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Edited Transcript of ACA.PA earnings conference call or presentation 3-Aug-18 11:00am GMT

Half Year 2018 Credit Agricole SA Earnings Call

Paris Aug 16, 2018 (Thomson StreetEvents) -- Edited Transcript of Credit Agricole SA earnings conference call or presentation Friday, August 3, 2018 at 11:00:00am GMT

TEXT version of Transcript

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Corporate Participants

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* Jérôme Grivet

Crédit Agricole S.A. - Deputy GM & Head of the Group Finance Division

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Conference Call Participants

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* Anke Reingen

RBC Capital Markets, LLC, Research Division - Analyst

* Delphine Lee

JP Morgan Chase & Co, Research Division - Analyst

* Flora A. Benhakoun

Deutsche Bank AG, Research Division - Research Analyst

* Guillaume Tiberghien

Exane BNP Paribas, Research Division - Head of the European Banks Team & Analyst of Banks

* Jacques-Henri Michel Gaulard

Kepler Cheuvreux, Research Division - Head of Banks Sector Research

* Jean-Francois Neuez

Goldman Sachs Group Inc., Research Division - Executive Director

* Karl Jonathan Peace

Crédit Suisse AG, Research Division - MD

* Kirishanthan Vijayarajah

HSBC, Research Division - Analyst

* Lorraine Quoirez

UBS Investment Bank, Research Division - Director and Equity Analyst

* Maxence Patrick Patrick Laurent Le Gouvello du Timat

Jefferies LLC, Research Division - Equity Analyst

* Tarik EI Mejjad

BofA Merrill Lynch, Research Division - Equity Analyst

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Presentation

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Operator [1]

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Good day, and welcome to the Crédit Agricole Second Quarter and First Half Year 2018 Results. Today's conference is being recorded.

At this time, I would like to turn the conference over to Jérôme Grivet, Deputy General Manager and group CFO. Please go ahead, sir.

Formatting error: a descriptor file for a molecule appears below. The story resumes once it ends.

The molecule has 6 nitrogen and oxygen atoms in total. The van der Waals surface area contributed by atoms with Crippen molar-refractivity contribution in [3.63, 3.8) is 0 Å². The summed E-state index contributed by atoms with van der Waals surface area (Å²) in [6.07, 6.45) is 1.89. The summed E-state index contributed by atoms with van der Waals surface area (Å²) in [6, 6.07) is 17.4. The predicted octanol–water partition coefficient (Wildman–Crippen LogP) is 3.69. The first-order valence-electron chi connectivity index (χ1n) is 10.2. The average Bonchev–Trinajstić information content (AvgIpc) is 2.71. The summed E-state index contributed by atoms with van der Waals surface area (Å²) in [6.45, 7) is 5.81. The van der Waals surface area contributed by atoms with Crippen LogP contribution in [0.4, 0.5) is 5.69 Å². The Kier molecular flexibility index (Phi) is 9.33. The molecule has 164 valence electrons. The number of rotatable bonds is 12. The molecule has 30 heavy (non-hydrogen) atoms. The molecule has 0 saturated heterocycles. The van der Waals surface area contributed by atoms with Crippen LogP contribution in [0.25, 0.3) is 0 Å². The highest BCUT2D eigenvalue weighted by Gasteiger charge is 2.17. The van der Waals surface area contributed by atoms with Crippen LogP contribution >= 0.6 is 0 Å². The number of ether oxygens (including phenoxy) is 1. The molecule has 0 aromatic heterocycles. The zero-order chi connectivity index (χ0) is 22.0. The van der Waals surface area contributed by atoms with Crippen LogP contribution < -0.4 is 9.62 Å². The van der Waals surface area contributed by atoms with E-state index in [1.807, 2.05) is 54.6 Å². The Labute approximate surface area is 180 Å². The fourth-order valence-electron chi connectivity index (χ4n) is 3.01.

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Jérôme Grivet, Crédit Agricole S.A. - Deputy GM & Head of the Group Finance Division [2]

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Good morning or good afternoon to everyone of you, and thank you in advance for attending this meeting on a Friday, August 3. It's really kind of you.

Let me start with the first, I would say, the Page #4 of our presentation. I just want to highlight that we just published this morning the highest quarterly underlying profit of CASA since the IPO, and the story of this quarter is a story of profitability, of growth, and you are going to see that in every business line. The top line has been growing quite steadily of development of our activities. And again, we have been concluded some significant new partnership this quarter of efficiency. And you will see that we have had positive jaws effect across-the-board; of a further decline in the cost of risk; and of a solvency, which is still at a very high level.

If I go now to Page 5 of our document, you will see that the net income group share stated published net income group share of Crédit Agricole S.A. this quarter is at EUR 1.436 billion. It's up 6.5% as compared to the second quarter 2017. And for the first half of the year, it's close to EUR 2.3 billion, up 4.5% as compared to the first half of 2017.

Obviously, the real performance is better assessed when we look at underlying figures, especially because last year, we had had some significant positive one-offs during the second quarter, namely: a significant reversal of the home purchase saving plan provision; and the capital gain on the sale of our participation in the capital of Eurazeo.

So if we take a look at the underlying figures for CASA, the net profit is again close to EUR 1.4 billion this quarter, almost no one-offs this quarter. But the improvement is far more impressive, close to 20%. And if we restate those figures in order to present figures at constant scope and ForEx, then the improvement is close to 24%. For the first half of the year, and if we -- I take the underlying figure, it's up 6%; and underlying figure at constant scope and ForEx, plus 16%.

For the group globally, net profit for the quarter is close to EUR 2.1 billion; for the first half, EUR 3.5 billion; and the underlying figures are close to those figures, [EUR 2.056 billion] for the quarter and EUR 3.4 billion for the first half of the year.

Last point maybe on this slide. The CET1 ratio fully loaded for the group stands at 14.8%. It's up 16 bps in the quarter. And for CASA, it stands at 11.4%. Seemingly, it's stable, but actually, there is a slight improvement of 5 bps, which is not seen due to the rounding effect.